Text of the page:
If I could engage in a little pop-psychology…. Steve Sarkisian is a young guy, trying to establish himself as a Div I coach. He’s got a reputation as a smart play-caller and a quarterback guru. And deservedly so: his credentials are great. However, I suspect he’s got a nagging sense that he should live up to the hype, that he can play-call and quarterback-shepherd his way to a Pac-12 championship. Well, specifically, I think he sometimes senses that on Saturdays. In reality, his work is mostly done by Friday night.
Actually, his work is mostly done by September 1, but you get my point.
Anyway, I think that’s the dynamic, rather than that he’s married to a certain point of view. Here’s what I like about Sarkisian, though. I am pretty sure he knows this and is working to fix it. And I think he’s the competent sort who can actually reflect and make changes – unlike most other coaches we’ve seen lately. Sarkisian is on his own learning curve even as he’s building the Huskies back up. It adds a complicating factor to the progress of the program, but on the long term, a self-healing process (which is how I see Sarkisian’s coaching) is far superior to a robust process that isn’t as adaptable (which is how I see hiring a “proven” coach who isn’t as smart).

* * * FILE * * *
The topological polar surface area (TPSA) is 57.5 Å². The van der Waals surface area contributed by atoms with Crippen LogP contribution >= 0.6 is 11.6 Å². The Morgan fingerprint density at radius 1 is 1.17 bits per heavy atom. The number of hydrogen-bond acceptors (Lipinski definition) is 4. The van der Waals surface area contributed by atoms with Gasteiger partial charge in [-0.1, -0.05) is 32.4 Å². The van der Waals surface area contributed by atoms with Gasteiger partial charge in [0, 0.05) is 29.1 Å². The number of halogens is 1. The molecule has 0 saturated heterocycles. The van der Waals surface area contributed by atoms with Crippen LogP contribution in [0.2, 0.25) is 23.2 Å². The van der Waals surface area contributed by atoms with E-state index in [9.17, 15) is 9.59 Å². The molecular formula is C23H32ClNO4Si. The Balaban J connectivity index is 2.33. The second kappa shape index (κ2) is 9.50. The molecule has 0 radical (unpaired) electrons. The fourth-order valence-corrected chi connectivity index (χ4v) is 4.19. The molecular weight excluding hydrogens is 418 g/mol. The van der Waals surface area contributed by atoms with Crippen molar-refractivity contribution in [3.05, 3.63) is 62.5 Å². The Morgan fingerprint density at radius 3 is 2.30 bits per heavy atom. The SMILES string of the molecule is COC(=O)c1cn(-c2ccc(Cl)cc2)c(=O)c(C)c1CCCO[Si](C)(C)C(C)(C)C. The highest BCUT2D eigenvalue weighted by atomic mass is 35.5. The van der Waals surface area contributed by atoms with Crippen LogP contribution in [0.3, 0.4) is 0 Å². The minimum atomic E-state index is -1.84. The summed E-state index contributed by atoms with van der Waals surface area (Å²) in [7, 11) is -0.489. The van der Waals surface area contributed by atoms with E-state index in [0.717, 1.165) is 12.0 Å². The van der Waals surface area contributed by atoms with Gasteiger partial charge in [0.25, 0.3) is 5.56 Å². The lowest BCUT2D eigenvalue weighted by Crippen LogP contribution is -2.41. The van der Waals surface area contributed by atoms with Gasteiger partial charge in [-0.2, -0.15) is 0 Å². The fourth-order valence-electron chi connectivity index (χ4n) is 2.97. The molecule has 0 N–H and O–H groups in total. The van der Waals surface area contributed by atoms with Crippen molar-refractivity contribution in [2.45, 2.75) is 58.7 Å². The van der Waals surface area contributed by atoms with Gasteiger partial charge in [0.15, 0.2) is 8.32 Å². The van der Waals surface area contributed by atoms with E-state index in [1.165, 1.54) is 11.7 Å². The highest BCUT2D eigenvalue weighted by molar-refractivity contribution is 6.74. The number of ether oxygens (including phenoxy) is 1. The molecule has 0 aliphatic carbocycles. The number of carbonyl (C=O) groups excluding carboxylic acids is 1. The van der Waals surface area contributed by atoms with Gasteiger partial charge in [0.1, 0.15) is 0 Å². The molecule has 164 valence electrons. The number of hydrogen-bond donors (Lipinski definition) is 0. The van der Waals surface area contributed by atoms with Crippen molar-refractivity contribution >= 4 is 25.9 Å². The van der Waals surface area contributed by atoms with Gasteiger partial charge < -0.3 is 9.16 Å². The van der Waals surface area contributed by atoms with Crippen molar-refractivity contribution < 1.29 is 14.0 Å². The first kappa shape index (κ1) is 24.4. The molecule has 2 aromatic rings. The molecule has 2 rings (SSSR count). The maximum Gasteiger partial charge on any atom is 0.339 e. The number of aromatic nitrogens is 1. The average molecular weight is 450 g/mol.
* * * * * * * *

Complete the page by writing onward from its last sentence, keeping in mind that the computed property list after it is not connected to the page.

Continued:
Why do I always end up talking about Sarkisian? He’s handsome, sure, but he’s not that handsome.
I didn’t know we were the team pass-rushers were getting healthy against. Hm… I wonder why nobody’s ever mentioned that our offensive line might be under-performing a bit. This seems like the kind of insightful tidbit the fans and media would like to know. Are you aware of any discussion about the offensive line?